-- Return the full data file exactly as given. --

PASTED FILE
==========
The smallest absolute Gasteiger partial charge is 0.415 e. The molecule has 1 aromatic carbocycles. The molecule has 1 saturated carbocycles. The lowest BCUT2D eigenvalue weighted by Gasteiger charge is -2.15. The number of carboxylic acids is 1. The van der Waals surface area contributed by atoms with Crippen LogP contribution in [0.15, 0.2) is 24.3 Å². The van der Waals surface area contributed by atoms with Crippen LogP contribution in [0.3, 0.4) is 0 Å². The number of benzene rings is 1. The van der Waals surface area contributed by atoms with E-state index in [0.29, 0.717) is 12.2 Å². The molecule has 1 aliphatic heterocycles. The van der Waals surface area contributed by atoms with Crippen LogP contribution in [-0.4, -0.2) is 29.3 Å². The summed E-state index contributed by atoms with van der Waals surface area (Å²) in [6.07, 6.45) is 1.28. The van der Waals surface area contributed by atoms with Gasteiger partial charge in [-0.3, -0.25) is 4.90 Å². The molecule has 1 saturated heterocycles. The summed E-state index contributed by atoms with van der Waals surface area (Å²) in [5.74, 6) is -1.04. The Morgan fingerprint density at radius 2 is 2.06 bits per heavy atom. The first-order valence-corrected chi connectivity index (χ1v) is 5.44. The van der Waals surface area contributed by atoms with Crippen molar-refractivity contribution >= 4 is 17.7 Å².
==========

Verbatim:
The smallest absolute Gasteiger partial charge is 0.415 e. The molecule has 1 aromatic carbocycles. The molecule has 1 saturated carbocycles. The lowest BCUT2D eigenvalue weighted by Gasteiger charge is -2.15. The number of carboxylic acids is 1. The van der Waals surface area contributed by atoms with Crippen LogP contribution in [0.15, 0.2) is 24.3 Å². The van der Waals surface area contributed by atoms with Crippen LogP contribution in [0.3, 0.4) is 0 Å². The number of benzene rings is 1. The van der Waals surface area contributed by atoms with E-state index in [0.29, 0.717) is 12.2 Å². The molecule has 1 aliphatic heterocycles. The van der Waals surface area contributed by atoms with Crippen LogP contribution in [-0.4, -0.2) is 29.3 Å². The summed E-state index contributed by atoms with van der Waals surface area (Å²) in [6.07, 6.45) is 1.28. The van der Waals surface area contributed by atoms with Gasteiger partial charge in [-0.3, -0.25) is 4.90 Å². The molecule has 1 saturated heterocycles. The summed E-state index contributed by atoms with van der Waals surface area (Å²) in [5.74, 6) is -1.04. The Morgan fingerprint density at radius 2 is 2.06 bits per heavy atom. The first-order valence-corrected chi connectivity index (χ1v) is 5.44. The van der Waals surface area contributed by atoms with Crippen molar-refractivity contribution >= 4 is 17.7 Å².